If you want to make yourself instantly unpopular, say this in a sales meeting: “Marketing is not a sales-support function. Sales is a marketing-fulfillment function.” But make sure the door is unlocked, the hallways are clear, and the elevator is held open.
Since they generate revenue, sales folks take exception to such talk. But if marketing folks weren’t translating corporate strategy into prioritized product mixes and researching market opportunities for them— and if they weren’t influencing those markets by creating communication programs and promotional campaigns — sales folks would be reduced to cold-callers.
That’s why marketing folks get nervous when sales runs marketing (it happens), and the marketing folks hear things like these:
- “Our plan is to sell as much as possible.” (Has anyone seen an actual plan around here?)
- “We don’t have time for research.” (Ready. Fire. Aim!)
- “If it works, we’ll increase the budget.” (Since we can’t find the plan, does anyone know what it refers to?)
- “What do you mean ‘the message is wrong’? We wrote it!” (Are you the target audience?)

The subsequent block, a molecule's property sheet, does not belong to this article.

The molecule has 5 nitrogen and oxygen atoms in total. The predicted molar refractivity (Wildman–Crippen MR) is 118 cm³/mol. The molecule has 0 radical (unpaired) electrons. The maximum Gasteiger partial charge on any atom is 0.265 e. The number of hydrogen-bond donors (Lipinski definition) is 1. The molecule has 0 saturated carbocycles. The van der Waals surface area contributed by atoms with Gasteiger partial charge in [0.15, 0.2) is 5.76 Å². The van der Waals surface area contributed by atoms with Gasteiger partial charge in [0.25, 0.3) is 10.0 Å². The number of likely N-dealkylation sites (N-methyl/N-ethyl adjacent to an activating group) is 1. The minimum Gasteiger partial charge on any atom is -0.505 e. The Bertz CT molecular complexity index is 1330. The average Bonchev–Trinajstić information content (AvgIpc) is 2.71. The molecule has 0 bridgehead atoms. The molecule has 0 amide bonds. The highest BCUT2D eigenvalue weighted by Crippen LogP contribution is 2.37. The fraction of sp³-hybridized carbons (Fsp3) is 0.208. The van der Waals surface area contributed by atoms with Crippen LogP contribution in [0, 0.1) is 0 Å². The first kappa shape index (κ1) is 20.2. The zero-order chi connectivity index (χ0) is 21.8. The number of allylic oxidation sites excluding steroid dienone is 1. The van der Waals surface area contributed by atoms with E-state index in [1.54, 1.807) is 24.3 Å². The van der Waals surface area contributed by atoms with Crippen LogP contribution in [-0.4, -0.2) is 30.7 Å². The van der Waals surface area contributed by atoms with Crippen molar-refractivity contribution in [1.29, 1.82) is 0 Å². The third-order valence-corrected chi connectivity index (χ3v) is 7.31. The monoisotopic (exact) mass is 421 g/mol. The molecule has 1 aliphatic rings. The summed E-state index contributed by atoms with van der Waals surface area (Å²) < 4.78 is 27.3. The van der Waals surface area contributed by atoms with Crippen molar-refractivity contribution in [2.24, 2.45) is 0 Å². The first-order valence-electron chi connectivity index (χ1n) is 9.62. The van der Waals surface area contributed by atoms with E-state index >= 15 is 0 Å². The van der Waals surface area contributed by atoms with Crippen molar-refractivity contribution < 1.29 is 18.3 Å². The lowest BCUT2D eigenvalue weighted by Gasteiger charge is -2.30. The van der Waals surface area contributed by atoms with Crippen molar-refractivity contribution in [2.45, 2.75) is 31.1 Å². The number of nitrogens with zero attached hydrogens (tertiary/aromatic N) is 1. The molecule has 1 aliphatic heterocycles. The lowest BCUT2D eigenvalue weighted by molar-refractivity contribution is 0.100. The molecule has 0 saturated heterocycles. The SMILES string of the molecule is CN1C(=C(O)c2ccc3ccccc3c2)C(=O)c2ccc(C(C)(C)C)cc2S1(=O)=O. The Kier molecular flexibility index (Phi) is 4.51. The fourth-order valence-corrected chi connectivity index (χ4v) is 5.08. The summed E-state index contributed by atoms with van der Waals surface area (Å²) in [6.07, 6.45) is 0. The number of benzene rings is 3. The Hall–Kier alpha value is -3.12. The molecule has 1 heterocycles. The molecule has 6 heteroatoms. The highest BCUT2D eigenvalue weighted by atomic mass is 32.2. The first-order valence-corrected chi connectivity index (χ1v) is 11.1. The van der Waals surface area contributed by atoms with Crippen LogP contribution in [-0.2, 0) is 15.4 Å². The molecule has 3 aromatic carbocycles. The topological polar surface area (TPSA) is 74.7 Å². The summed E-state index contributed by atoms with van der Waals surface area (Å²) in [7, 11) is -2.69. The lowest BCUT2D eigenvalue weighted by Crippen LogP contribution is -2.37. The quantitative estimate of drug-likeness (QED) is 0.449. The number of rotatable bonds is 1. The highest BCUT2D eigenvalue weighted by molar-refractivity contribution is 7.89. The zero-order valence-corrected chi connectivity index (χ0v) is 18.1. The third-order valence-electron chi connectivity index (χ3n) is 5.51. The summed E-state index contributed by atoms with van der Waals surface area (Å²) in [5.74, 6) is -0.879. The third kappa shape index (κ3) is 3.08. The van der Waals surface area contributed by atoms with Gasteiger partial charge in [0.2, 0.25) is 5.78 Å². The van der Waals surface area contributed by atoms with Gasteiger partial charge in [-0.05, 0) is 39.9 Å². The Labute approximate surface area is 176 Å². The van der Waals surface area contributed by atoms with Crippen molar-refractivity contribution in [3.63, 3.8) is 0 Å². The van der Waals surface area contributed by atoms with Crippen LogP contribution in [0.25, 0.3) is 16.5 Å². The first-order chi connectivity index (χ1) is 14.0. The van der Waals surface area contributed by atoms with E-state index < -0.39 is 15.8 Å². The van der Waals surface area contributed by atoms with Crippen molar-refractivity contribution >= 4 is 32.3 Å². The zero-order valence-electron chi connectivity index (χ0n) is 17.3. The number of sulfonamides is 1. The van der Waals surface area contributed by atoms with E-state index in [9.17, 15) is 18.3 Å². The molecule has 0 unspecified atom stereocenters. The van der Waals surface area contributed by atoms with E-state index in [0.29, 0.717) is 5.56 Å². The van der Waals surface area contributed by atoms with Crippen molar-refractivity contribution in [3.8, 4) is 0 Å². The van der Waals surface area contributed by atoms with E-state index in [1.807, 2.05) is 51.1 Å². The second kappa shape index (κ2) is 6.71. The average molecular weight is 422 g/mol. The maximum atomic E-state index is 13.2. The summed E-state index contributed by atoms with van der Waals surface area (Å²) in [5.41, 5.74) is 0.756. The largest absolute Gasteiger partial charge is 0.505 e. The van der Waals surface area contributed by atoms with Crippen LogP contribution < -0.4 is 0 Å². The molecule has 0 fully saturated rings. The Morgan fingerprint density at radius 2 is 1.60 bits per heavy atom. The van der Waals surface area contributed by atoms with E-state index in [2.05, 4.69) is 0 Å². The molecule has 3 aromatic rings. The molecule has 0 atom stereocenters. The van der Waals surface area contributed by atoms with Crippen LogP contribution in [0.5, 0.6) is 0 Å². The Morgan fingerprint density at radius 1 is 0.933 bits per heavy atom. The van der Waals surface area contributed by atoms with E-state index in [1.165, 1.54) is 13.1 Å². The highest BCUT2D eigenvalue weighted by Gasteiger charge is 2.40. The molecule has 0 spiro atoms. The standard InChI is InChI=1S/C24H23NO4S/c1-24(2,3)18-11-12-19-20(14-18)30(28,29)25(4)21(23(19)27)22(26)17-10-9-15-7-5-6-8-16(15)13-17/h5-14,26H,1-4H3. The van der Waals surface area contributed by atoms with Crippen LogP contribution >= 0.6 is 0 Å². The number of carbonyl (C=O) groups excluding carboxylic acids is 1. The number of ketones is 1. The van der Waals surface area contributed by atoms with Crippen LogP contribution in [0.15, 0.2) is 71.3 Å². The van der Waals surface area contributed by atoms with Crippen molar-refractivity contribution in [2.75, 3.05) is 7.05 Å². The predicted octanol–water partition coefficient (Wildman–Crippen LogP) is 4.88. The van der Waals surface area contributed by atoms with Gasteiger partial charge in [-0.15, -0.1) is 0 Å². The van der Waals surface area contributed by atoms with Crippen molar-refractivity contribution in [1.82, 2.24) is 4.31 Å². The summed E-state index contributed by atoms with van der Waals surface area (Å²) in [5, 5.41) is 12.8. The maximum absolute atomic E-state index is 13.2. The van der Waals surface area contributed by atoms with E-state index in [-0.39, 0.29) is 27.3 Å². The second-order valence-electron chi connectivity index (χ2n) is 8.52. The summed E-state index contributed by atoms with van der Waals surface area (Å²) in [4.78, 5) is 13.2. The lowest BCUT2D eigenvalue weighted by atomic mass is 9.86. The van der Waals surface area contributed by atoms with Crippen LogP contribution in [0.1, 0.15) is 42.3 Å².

- “But the boss likes it.” (Oh. The boss is the target audience?)
- “But our competitor has a great one.” (We didn’t understand we’re playing to be second.)
- “Is this the cheapest way to do it?” (Have you heard of The Good, Fast, and Cheap Rule?*)
- “Yeah, but our job is to get it out the door.” (There’s never time to do it right; but there’s always time to do it over.)
- “We have to make our numbers!” (If we’d had a plan, we could have avoided the Big Panic.)
- “How long do we have to do this?” (Until it works.)
Yes. Marketing departments and sales departments must cooperate. But they have different jobs. It’s not the job of marketing to research targeted accounts, generate leads, or make sales presentations. It’s not the job of sales to create brand identity or elevate market presence. And marketing is not a remedy to be prescribed when earnings are sickly — then discontinued when sales revenues come back to health.
Successful companies are willing to undertake, invest in, and sustain fully integrated marketing programs. The failures consider marketing an expense — and temporary sales support.
What kind of company is yours?
Many of life’s failures are people who did not realize how close they were to success when they gave up. (Thomas Edison)
* While everyone wants everything good, fast, and cheap, you can get just two out of three: Good and fast, but it won’t be cheap. Good and cheap, but it won’t be fast. Cheap and fast, but it won’t be good.